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Current Issue: #50 - October 2005

In this issue we revisit an early patented spinning wheel and see how otherwise nice spinning wheels have been overdecorated. We learn about an unusual upright wheel and have an inquiry about a strange device.


Skinner/Howland Patent Wheel Revisited
by Michael Taylor

When Michael Taylor of Marietta, OH, obtained an example of an early patented spinning wheel, he decided to compare it to the small number of existing examples of this design. He found some interesting inconsistencies that led to more questions.

Skinner/Howland Patent Wheel
Skinner/Howland Patent Wheel

 

Beneath the Grime and Crime: A Spinning Wheel Encrusted
by Michael Holcomb

Michael Holcomb of New Hope, PA, recently acquired a double-flyer wheel that had been badly mistreated - it had been decorated with pseudogilding and decoupage. He thought the pictures might help him figure out when the wheel was built, but instead they took him in another direction.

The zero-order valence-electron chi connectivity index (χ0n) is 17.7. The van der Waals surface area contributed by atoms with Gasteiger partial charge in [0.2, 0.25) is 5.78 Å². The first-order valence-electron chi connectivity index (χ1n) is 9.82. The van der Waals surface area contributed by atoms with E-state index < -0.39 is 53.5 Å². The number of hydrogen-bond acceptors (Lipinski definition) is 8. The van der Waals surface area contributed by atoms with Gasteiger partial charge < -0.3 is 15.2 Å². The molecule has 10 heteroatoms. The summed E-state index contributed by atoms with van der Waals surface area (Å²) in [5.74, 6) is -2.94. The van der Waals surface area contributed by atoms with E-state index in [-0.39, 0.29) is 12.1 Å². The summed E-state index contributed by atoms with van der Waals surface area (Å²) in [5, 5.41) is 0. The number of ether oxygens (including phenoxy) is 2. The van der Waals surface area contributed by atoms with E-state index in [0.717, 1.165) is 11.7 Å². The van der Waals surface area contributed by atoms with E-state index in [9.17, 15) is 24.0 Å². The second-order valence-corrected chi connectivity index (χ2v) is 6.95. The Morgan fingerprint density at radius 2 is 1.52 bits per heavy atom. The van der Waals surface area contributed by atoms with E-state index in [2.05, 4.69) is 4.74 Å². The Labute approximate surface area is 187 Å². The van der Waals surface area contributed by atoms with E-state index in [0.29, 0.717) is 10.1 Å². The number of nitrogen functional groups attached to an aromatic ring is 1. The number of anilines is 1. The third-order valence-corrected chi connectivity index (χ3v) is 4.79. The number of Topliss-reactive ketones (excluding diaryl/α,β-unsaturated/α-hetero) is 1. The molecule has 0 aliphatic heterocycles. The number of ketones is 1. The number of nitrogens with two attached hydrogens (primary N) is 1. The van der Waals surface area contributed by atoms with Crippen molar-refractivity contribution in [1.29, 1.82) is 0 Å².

Encrusted T-Top Double-flyer Spinning Wheel Collection of Michael Holcomb
"Encrusted" T-Top Double-flyer Spinning Wheel
Collection of Michael Holcomb

Detail of T-Top
Detail of T-Top
Collection of Michael Holcomb

 

Two Embellished Spinning Wheels
by Florence Feldman-Wood

I was reminded that the American Textile History Museum (ATHM) in Lowell, MA, had a couple of spinning wheels that had also been painted and decoupaged. When I took a closer look at them, I made an amazing discovery.

First Embellished Spinning Wheel
First Embellished Spinning Wheel
Courtesy of American Textile History Museum

Detail of picture on treadle of Second Embellished Wheel
Detail of picture on treadle of Second Embellished Wheel
Courtesy of American Textile History Museum

 

An Unusual Upright Spinning Wheel
by Jessie Hoadley

Attracted to its design, Jessie Hoadley of Salem, CT, bought an unusual upright wheel on eBay last year. When she tried to discover its origin, she found that it was a mystery.

Unusual upright spinning wheel
Unusual upright spinning wheel
Collection of Jessie Hoadley

 

Inquiry: A Flax Box
by Florence Feldman-Wood

When two different people ask about the same strange device, it is time to take a good look at it. First Patricia Jenkins of Lee, NH, asked about a "flax box," then Michael Smith at ATHM asked about a rope-making machine. They were structurally the same kind of object. But the questions are what was their function, and how do they work.

First Example
First Example

Second Example
Second Example

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